Is it worth doing jail time to become a legendary tagger at the ripe old age of 18? Francisco Canseco is probably about to find out.
"Tagging" is sometimes used to mean "graffiti" in general, but more specifically refers to a form of graffiti in which the person identifies himself or herself by writing a personal "tag." While a tagger doesn't use a real name, obviously the tag is associated with an individual and so once the association becomes known to authorities, continued use of the tag may be risky.
I suppose if you tag the inside of a courtroom while waiting for a hearing on 31 counts of vandalism based on your prior use of that same tag, you probably don't care much about that risk.
According to the San Diego Union-Tribune, Canseco was at a downtown courthouse on April 24 awaiting just such a hearing when he used a paint pen to tag benches in the hallway and on the backs of chairs in the courtroom itself. A detective was quoted as saying that Canseco "wrote it while he was waiting," and if true then he somehow got through the hearing itself without anyone noticing, or at least without anyone recognizing the tag. The report says that the "fresh graffiti" was only noticed the next day.
Turns out there is a web service called Graffiti Tracker that, according to its website, "provides clients with GPS-enabled digital cameras to use to photograph incidents of graffiti," which are then uploaded and reviewed by "trained analysts." Presumably court records are used to associate tags with particular taggers or groups, though it's not clear from the website. The service says it's primarily used by law enforcement and public-works agencies, and claims to have analyzed over 4 million photos, helped in the arrest of 3,733 people, and helped collect over $8.2 million in restitution (about $2215 per arrestee).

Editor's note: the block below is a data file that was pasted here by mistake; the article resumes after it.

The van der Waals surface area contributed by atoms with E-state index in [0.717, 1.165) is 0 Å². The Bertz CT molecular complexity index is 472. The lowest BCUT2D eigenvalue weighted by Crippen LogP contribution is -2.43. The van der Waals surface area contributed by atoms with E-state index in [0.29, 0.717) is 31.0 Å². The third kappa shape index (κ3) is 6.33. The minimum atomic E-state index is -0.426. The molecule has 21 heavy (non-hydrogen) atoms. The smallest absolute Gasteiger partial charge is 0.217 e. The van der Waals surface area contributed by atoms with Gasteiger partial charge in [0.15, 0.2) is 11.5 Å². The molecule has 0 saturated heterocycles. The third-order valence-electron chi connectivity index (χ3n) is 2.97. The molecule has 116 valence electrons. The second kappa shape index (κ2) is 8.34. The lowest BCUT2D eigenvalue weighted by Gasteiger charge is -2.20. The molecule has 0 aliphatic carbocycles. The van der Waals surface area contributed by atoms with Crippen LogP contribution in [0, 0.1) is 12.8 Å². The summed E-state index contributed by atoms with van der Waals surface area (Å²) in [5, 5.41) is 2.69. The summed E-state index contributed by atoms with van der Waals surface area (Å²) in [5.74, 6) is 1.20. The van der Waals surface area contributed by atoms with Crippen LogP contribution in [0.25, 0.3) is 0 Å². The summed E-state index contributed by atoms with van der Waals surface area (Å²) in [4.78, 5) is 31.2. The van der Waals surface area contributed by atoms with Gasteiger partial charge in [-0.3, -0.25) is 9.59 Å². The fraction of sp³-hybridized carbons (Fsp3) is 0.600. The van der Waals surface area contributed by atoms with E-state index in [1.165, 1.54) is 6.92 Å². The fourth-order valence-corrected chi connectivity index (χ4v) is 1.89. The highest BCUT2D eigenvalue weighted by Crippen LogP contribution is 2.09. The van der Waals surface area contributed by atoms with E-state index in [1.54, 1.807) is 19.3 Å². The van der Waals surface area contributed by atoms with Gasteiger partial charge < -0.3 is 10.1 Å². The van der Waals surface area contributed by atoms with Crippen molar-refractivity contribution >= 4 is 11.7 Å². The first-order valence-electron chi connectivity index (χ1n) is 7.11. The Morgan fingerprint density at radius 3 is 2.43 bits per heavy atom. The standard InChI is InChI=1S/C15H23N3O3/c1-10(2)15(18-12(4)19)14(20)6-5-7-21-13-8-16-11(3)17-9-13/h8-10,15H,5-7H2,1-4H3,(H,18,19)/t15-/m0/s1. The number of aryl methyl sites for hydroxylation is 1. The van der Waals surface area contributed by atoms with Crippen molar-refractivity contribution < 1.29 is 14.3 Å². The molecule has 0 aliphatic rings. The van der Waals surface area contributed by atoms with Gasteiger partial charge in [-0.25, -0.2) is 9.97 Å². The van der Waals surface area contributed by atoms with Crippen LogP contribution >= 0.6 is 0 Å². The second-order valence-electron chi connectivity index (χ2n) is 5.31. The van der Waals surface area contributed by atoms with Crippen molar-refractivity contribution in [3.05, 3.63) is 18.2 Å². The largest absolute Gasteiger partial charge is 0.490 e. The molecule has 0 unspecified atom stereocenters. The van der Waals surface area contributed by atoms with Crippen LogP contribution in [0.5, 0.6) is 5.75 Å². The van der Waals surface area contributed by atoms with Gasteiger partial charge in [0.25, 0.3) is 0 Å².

I suppose Graffiti Tracker evidence would be admissible, depending on the reliability of the process and assuming there were valid expert testimony supporting that. It was apparently considered good enough to provide probable cause for a warrant to search Canseco's home, where deputies allegedly found Canseco's tag tagged all over the place. They also found "graffiti paraphernalia," though the report wasn't specific. Seems like anything you can write with might qualify as "graffiti paraphernalia."
And, in fact, it is illegal in California just to possess a felt-tip marker "or any other marking substance" (among other things) "with the intent to commit vandalism or graffiti." While the breadth of that might be troubling in other circumstances, here the suspect's tag appeared inside a courtroom in which the tagging suspect is known to have been awaiting a hearing on tagging charges (a hearing to which he brought a paint pen), and said courtroom is almost certainly subject to video surveillance that actually shows the suspect doing the tagging. So this one does not especially trouble me.
While the previous 31 counts were misdemeanors, the five new ones are said to be felonies on the grounds that the damage cost more than $400 to repair. Probably the charging decision was influenced by the fact that he tagged a courtroom, but I'm just guessing.
Canseco pleaded not guilty to the new charges on Monday. Apparently he didn't tag anything else while he was there.